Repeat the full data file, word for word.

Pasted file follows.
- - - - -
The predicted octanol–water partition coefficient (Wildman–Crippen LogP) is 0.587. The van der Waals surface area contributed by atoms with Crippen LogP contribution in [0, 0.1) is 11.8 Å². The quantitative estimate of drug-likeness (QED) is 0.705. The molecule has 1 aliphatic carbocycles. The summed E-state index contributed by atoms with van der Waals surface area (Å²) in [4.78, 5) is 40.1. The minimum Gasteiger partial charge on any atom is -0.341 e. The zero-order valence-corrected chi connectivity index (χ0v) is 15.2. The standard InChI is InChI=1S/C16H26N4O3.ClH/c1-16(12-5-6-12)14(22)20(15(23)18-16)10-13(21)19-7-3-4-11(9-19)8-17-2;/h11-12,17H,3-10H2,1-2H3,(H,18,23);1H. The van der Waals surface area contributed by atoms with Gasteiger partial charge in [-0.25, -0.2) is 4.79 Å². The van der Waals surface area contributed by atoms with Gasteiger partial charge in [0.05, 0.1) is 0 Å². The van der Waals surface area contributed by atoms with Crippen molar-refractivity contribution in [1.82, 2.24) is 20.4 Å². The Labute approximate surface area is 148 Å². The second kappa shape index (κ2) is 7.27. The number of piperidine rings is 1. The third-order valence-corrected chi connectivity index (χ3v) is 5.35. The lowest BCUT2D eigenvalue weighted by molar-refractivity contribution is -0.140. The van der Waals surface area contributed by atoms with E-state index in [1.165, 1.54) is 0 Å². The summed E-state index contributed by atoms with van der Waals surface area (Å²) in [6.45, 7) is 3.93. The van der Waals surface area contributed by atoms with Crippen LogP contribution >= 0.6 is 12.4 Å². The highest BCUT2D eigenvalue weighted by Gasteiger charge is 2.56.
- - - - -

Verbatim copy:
The predicted octanol–water partition coefficient (Wildman–Crippen LogP) is 0.587. The van der Waals surface area contributed by atoms with Crippen LogP contribution in [0, 0.1) is 11.8 Å². The quantitative estimate of drug-likeness (QED) is 0.705. The molecule has 1 aliphatic carbocycles. The summed E-state index contributed by atoms with van der Waals surface area (Å²) in [4.78, 5) is 40.1. The minimum Gasteiger partial charge on any atom is -0.341 e. The zero-order valence-corrected chi connectivity index (χ0v) is 15.2. The standard InChI is InChI=1S/C16H26N4O3.ClH/c1-16(12-5-6-12)14(22)20(15(23)18-16)10-13(21)19-7-3-4-11(9-19)8-17-2;/h11-12,17H,3-10H2,1-2H3,(H,18,23);1H. The van der Waals surface area contributed by atoms with Gasteiger partial charge in [-0.25, -0.2) is 4.79 Å². The van der Waals surface area contributed by atoms with Gasteiger partial charge in [0.05, 0.1) is 0 Å². The van der Waals surface area contributed by atoms with Crippen molar-refractivity contribution in [1.82, 2.24) is 20.4 Å². The Labute approximate surface area is 148 Å². The second kappa shape index (κ2) is 7.27. The number of piperidine rings is 1. The third-order valence-corrected chi connectivity index (χ3v) is 5.35. The lowest BCUT2D eigenvalue weighted by molar-refractivity contribution is -0.140. The van der Waals surface area contributed by atoms with E-state index in [1.165, 1.54) is 0 Å². The summed E-state index contributed by atoms with van der Waals surface area (Å²) in [6.45, 7) is 3.93. The van der Waals surface area contributed by atoms with Crippen LogP contribution >= 0.6 is 12.4 Å². The highest BCUT2D eigenvalue weighted by Gasteiger charge is 2.56.